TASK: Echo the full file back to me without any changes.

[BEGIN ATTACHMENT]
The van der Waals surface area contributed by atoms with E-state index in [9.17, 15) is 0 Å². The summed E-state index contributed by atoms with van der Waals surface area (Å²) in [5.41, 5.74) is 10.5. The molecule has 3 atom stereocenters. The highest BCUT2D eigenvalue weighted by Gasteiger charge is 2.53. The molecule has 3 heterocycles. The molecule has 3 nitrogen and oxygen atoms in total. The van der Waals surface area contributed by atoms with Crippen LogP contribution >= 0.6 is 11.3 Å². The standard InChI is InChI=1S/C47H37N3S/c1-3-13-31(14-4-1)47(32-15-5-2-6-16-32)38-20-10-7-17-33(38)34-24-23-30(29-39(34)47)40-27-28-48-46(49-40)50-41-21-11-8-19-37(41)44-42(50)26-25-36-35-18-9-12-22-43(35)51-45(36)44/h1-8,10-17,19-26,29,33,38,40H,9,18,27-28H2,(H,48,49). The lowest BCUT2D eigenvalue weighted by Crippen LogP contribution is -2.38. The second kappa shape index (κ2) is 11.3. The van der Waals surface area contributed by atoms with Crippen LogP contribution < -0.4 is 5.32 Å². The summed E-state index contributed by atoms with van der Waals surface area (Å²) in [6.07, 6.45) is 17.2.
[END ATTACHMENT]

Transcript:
The van der Waals surface area contributed by atoms with E-state index in [9.17, 15) is 0 Å². The summed E-state index contributed by atoms with van der Waals surface area (Å²) in [5.41, 5.74) is 10.5. The molecule has 3 atom stereocenters. The highest BCUT2D eigenvalue weighted by Gasteiger charge is 2.53. The molecule has 3 heterocycles. The molecule has 3 nitrogen and oxygen atoms in total. The van der Waals surface area contributed by atoms with Crippen LogP contribution >= 0.6 is 11.3 Å². The standard InChI is InChI=1S/C47H37N3S/c1-3-13-31(14-4-1)47(32-15-5-2-6-16-32)38-20-10-7-17-33(38)34-24-23-30(29-39(34)47)40-27-28-48-46(49-40)50-41-21-11-8-19-37(41)44-42(50)26-25-36-35-18-9-12-22-43(35)51-45(36)44/h1-8,10-17,19-26,29,33,38,40H,9,18,27-28H2,(H,48,49). The lowest BCUT2D eigenvalue weighted by Crippen LogP contribution is -2.38. The second kappa shape index (κ2) is 11.3. The van der Waals surface area contributed by atoms with Crippen LogP contribution < -0.4 is 5.32 Å². The summed E-state index contributed by atoms with van der Waals surface area (Å²) in [6.07, 6.45) is 17.2.